In May 1189 Frederick was the first to leave for Levantia. He took with him a huge army of 20,000 knights and 80,000 soldiers. Their progress toward Jerusalem was slowed by the Orthodox Roman ruler in Constantinople who had formed a secret alliance with Salah ad-Din. Nonetheless by June 1190, three years after the loss of Jerusalem, Frederick and his army had reached the threshold of Levantia. Tragically, Frederick then drowned when his horse lost its footing while crossing a river and his armor prevented him from swimming to safety. Almost all of his army immediately returned home.

While sailing to Levantia in April 1191, Richard led his army of Crusaders against the ruler of the lightly defended island of Cyprus, then belonging to the Orthodox Roman state, and took control of it. He later sold control of it to the displaced ruler of the Catholic Kingdom of Jerusalem as consolation.

Philip and his knights and soldiers sailed from Sicily to Levantia in March 1191 and arrived in May. They immediately joined other Crusaders besieging the important coastal city of Acre. Richard and his men joined them at Acre on June 8. This combined Catholic force captured the city in July. Hating Richard and hated by him, Philip returned to Gallia but left 10,000 men in Levantia.

Salah ad-Din negotiated with Richard to ransom the Muslim men, women, and children he had captured in Acre. Richard thought he took too long to return with the ransom, so had all 2,700 executed instead.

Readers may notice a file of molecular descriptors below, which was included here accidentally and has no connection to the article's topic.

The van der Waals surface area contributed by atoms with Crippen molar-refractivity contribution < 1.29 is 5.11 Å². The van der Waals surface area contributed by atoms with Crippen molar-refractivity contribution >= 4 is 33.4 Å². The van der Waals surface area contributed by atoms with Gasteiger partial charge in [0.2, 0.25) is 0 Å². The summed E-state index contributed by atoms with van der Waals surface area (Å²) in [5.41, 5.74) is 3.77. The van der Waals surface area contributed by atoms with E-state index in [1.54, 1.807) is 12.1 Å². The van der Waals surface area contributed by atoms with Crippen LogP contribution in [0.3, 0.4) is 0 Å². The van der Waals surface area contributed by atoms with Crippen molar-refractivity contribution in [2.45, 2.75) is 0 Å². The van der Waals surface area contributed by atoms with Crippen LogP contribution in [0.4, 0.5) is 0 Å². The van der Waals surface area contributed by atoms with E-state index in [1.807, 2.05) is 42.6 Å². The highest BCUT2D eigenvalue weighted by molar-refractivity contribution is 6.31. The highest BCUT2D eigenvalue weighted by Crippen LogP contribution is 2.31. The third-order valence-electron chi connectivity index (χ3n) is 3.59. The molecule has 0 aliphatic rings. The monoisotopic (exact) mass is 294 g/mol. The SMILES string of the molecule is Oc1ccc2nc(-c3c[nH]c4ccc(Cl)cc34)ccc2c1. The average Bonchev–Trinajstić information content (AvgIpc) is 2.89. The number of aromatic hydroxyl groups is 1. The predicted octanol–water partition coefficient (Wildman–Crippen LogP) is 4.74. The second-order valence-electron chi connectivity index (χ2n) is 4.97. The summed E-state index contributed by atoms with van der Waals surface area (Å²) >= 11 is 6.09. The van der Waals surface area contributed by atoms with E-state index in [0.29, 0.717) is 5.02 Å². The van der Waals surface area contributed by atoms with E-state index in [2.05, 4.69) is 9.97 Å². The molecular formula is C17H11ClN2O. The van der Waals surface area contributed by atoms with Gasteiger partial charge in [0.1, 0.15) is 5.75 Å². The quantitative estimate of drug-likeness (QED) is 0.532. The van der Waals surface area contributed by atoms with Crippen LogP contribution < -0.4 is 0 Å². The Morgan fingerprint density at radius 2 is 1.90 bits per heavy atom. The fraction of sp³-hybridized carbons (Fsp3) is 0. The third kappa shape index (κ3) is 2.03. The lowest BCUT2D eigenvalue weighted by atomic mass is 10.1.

In September Richard marched his army south to take Jaffa. Enroute Salah ad-Din attacked it but Richard proved victorious. This victory in their first engagement boosted the vitality of the Crusaders just as it disillusioned the Muslims fighting for a leader they no longer saw as invincible. Richard soon took Jaffa and rebuilt an Ashkelon destroyed by Salah ad-Din earlier in 1191.

In November 1191 Richard led his army to within 12 miles of Jerusalem. The Muslim soldiers there were demoralized and incapable of stout defense. Unknown to Richard at the time, that was his one best chance to take Jerusalem. For various reasons he didn't and returned to Jaffa.

Not one to remain idle, Richard paid to have Conrad, the newly elected ruler of the Kingdom of Jerusalem, assassinated.

In June 1192 Richard and his Crusaders came within sight of Jerusalem again but again retreated.

In late July Salah ad-Din surprised the defenses of Jaffa and took control of the city. Richard rushed to Jaffa and retook it. Salah ad-Din counterattacked but failed to regain control of the city.

In September 1192 Richard and Salah ad-Din made a treaty. Salah ad-Din agreed to allow the Kingdom of Jerusalem to control the coast of Levantia from Jaffa to Tyre from its new capital in Acre and to allow unarmed Christian pilgrims and traders to enter Jerusalem. As representative of the Kingdom of Jerusalem, Richard agreed to affirm Salah ad-Din's continued control of Jerusalem and to return Ashkelon to Salah ad-Din's control. Catholics farther north remained in control of the coastal cities of Tripoli and Antioch and their surrounding areas.

In 1193 Salah ad-Din died of a fever and his sons failed to maintain the integrity of his state. Relatives of assassinated Conrad kidnapped Richard on his way back to Britannia and held him for ransom from 1192 to 1194. In 1199 he was killed in Gallia by a boy with a crossbow in revenge for Richard's murder of his father and two brothers.

Copyright © 2013 by Steven Farsaci. All rights reserved.